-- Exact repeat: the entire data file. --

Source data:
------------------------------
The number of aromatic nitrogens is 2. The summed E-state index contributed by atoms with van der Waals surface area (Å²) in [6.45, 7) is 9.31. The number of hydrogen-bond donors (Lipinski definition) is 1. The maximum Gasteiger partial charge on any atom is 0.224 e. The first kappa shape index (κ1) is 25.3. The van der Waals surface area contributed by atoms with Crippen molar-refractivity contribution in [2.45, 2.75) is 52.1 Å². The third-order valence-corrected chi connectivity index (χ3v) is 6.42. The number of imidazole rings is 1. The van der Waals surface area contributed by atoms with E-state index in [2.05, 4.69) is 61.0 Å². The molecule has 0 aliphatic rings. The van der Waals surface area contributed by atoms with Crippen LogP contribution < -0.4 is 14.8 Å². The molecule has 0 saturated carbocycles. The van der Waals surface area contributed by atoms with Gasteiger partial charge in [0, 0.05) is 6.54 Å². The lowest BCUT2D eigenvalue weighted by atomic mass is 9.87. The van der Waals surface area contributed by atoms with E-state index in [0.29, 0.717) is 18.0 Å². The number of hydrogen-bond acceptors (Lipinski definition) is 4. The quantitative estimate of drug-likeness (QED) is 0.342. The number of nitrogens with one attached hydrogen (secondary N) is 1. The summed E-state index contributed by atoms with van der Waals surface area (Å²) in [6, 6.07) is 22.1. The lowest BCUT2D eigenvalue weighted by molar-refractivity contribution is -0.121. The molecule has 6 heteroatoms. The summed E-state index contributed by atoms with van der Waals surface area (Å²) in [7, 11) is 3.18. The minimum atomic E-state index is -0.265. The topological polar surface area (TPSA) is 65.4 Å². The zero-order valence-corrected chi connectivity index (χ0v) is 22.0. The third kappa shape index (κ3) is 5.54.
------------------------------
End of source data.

The number of aromatic nitrogens is 2. The summed E-state index contributed by atoms with van der Waals surface area (Å²) in [6.45, 7) is 9.31. The number of hydrogen-bond donors (Lipinski definition) is 1. The maximum Gasteiger partial charge on any atom is 0.224 e. The first kappa shape index (κ1) is 25.3. The van der Waals surface area contributed by atoms with Crippen molar-refractivity contribution in [2.45, 2.75) is 52.1 Å². The third-order valence-corrected chi connectivity index (χ3v) is 6.42. The number of imidazole rings is 1. The van der Waals surface area contributed by atoms with E-state index in [2.05, 4.69) is 61.0 Å². The molecule has 0 aliphatic rings. The van der Waals surface area contributed by atoms with Crippen LogP contribution < -0.4 is 14.8 Å². The molecule has 0 saturated carbocycles. The van der Waals surface area contributed by atoms with Gasteiger partial charge in [0, 0.05) is 6.54 Å². The lowest BCUT2D eigenvalue weighted by atomic mass is 9.87. The van der Waals surface area contributed by atoms with E-state index in [0.29, 0.717) is 18.0 Å². The number of hydrogen-bond acceptors (Lipinski definition) is 4. The quantitative estimate of drug-likeness (QED) is 0.342. The number of nitrogens with one attached hydrogen (secondary N) is 1. The summed E-state index contributed by atoms with van der Waals surface area (Å²) in [6, 6.07) is 22.1. The lowest BCUT2D eigenvalue weighted by molar-refractivity contribution is -0.121. The molecule has 6 heteroatoms. The summed E-state index contributed by atoms with van der Waals surface area (Å²) in [7, 11) is 3.18. The minimum atomic E-state index is -0.265. The topological polar surface area (TPSA) is 65.4 Å². The zero-order valence-corrected chi connectivity index (χ0v) is 22.0. The third kappa shape index (κ3) is 5.54.